|Publication number||US6532293 B1|
|Application number||US 09/500,202|
|Publication date||Mar 11, 2003|
|Filing date||Feb 8, 2000|
|Priority date||Feb 8, 2000|
|Also published as||DE60140427D1, EP1254586A2, EP1254586B1, US6684484, US20020021816, WO2001060117A2, WO2001060117A3|
|Publication number||09500202, 500202, US 6532293 B1, US 6532293B1, US-B1-6532293, US6532293 B1, US6532293B1|
|Inventors||James Steven Collins|
|Original Assignee||Knowles Electronics Llc|
|Export Citation||BiBTeX, EndNote, RefMan|
|Patent Citations (16), Referenced by (8), Classifications (12), Legal Events (8)|
|External Links: USPTO, USPTO Assignment, Espacenet|
The present invention relates generally to acoustic transducers, and, more particularly, to motor assemblies for microphones to reduce parasitic capacitance.
Transducers and particularly microphones are typically utilized in hearing-aids. Generally, electret transducers comprise a casing having an opening which communicates with the interior of the case. An electret assembly including a diaphragm adjacent a charged plate having an electret material formed thereon is mounted within the case to form acoustic chambers on opposite sides of the diaphragm.
Acoustic signals enter one of the acoustic chambers allowing the diaphragm to respond thereto. Air pulsations created by the vibrations of the diaphragm pass from one acoustic chamber to the other acoustic chamber.
The electret material on the charged plate is connected to suitable electronic circuitry to permit electroacoustical interaction of the diaphragm and electret material on the backplate to provide an electrical signal representative of the acoustic signal. As is known, the converse operation may be provided by the transducer in that an electrical signal may be applied to the electret on the backplate to cause the diaphragm to vibrate and thereby to develop an acoustic signal which can be coupled out of the acoustic chamber.
In a transducer of the subject type, it is always a problem to reduce or minimize the parasitic capacitances, i.e. the capacitances that do not vary proportionally to the variation in the air vibrations but are stationary and are determined by the construction of the transducer. Specifically, in electret transducers and microphones, parasitic capacitances are present wherever the capacitance formed by the charged plate and the diaphragm cannot move under the influence of air vibrations. Typically, in the above-identified transducers parasitic capacitances are caused by the protrusions or bumps which maintain proper spacing between the diaphragm and charged plate.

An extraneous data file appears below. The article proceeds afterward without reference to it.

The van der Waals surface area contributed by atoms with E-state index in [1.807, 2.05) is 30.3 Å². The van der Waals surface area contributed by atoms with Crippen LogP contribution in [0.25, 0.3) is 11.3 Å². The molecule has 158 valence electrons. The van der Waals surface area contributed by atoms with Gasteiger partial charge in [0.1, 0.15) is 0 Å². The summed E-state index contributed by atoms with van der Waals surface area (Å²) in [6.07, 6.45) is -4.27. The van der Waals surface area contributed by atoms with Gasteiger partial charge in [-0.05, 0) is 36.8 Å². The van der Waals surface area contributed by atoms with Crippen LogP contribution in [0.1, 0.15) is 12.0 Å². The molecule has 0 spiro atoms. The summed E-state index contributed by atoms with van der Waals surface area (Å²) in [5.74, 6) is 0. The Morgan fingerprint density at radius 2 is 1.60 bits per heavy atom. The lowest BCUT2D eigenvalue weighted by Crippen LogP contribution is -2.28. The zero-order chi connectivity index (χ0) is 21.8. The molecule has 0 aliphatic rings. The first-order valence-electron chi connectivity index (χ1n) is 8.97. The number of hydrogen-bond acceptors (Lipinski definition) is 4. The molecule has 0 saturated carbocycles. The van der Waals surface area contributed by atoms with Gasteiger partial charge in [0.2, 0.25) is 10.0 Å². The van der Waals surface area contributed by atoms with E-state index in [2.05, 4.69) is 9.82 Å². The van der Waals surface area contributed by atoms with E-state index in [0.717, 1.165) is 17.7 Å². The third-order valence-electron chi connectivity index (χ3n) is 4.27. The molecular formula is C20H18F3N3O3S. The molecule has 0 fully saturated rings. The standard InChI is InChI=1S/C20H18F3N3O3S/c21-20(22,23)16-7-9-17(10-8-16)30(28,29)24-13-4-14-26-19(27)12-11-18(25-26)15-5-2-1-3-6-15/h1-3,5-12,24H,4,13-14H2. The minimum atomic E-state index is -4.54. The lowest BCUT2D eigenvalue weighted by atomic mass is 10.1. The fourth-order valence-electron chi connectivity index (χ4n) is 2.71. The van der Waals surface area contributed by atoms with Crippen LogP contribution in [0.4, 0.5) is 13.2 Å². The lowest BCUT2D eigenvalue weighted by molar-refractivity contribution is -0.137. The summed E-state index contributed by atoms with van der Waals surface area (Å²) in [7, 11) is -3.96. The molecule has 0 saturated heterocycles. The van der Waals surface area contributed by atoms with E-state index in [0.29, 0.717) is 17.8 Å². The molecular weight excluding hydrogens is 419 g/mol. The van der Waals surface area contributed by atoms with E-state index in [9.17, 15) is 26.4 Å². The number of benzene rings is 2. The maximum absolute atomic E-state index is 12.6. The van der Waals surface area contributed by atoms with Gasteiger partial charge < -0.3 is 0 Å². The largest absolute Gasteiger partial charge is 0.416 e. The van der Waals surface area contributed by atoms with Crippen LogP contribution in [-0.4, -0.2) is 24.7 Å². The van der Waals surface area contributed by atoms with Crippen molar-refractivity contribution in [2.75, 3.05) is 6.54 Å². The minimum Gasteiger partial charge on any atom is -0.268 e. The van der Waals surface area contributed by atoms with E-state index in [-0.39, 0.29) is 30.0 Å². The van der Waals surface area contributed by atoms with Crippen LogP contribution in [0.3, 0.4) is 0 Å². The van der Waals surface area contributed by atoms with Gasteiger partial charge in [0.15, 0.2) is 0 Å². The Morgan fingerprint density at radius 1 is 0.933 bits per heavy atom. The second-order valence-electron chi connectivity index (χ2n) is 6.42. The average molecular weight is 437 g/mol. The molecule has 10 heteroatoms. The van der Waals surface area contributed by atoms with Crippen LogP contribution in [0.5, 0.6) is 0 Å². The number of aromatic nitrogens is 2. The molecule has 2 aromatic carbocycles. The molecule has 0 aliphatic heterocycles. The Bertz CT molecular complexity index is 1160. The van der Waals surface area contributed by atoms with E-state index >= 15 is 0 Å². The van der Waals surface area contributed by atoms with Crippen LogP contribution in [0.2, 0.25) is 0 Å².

Accordingly, an acoustical transducer in accordance with the present invention provides an inexpensive and simple solution to eliminate the drawbacks of the prior acoustical transducers.
The transducer of the present invention is adapted to provide an electret assembly, also referred to as a motor assembly, including a diaphragm, support member, and backplate which is simple and inexpensive to manufacture, and which provides a reduction in the fixed capacitance of the transducer. Generally, the motor assembly is located in a case to form acoustic chambers on opposite sides of the diaphragm. This type of transducer is suitable for hearing-aids, as well as for other uses.
According to one aspect of the present invention, the support member has a first side, a second side, and an aperture extending therethrough. A periphery of the diaphragm is connected to the second side of the support member such that a portion of the diaphragm is adjacent the aperture of the support member. The portion of the diaphragm that is not connected to the support member is capable of vibrating.
According to another aspect of the present invention, the backplate is mounted to the support member in a spaced relation. As such, the backplate is further spaced a distance from the diaphragm to provide a gap between the backplate and the diaphragm. Preferably, the entire backplate is spaced a distance from the diaphragm, enabling air movement between the diaphragm and the backplate and reducing unnecessary parasitic capacitance.
According to another aspect of the present invention, the backplate is charged. The charged material on the backplate cooperates with the vibrating diaphragm to develop a signal. An amplifier is electrically connected with a wire to the charged backplate. The wire allows the signal to be communicated to the amplifier which converts and amplifies the changes in capacitance into an electrical signal representative of those changes. The operation of the transducer is based on the change in capacitance between a fixed electrode, the backplate, and a movable diaphragm under the influence of external air (sound) vibrations. The change in this capacitance is proportional to the changes in air pressure and can be converted into amplified sound vibrations via the electronic amplifier described above.
According to yet another aspect of the present invention, a method for manufacturing the motor assembly is provided to attain accurate and proper spacing between the diaphragm and the backplate to reduce wasted output signal.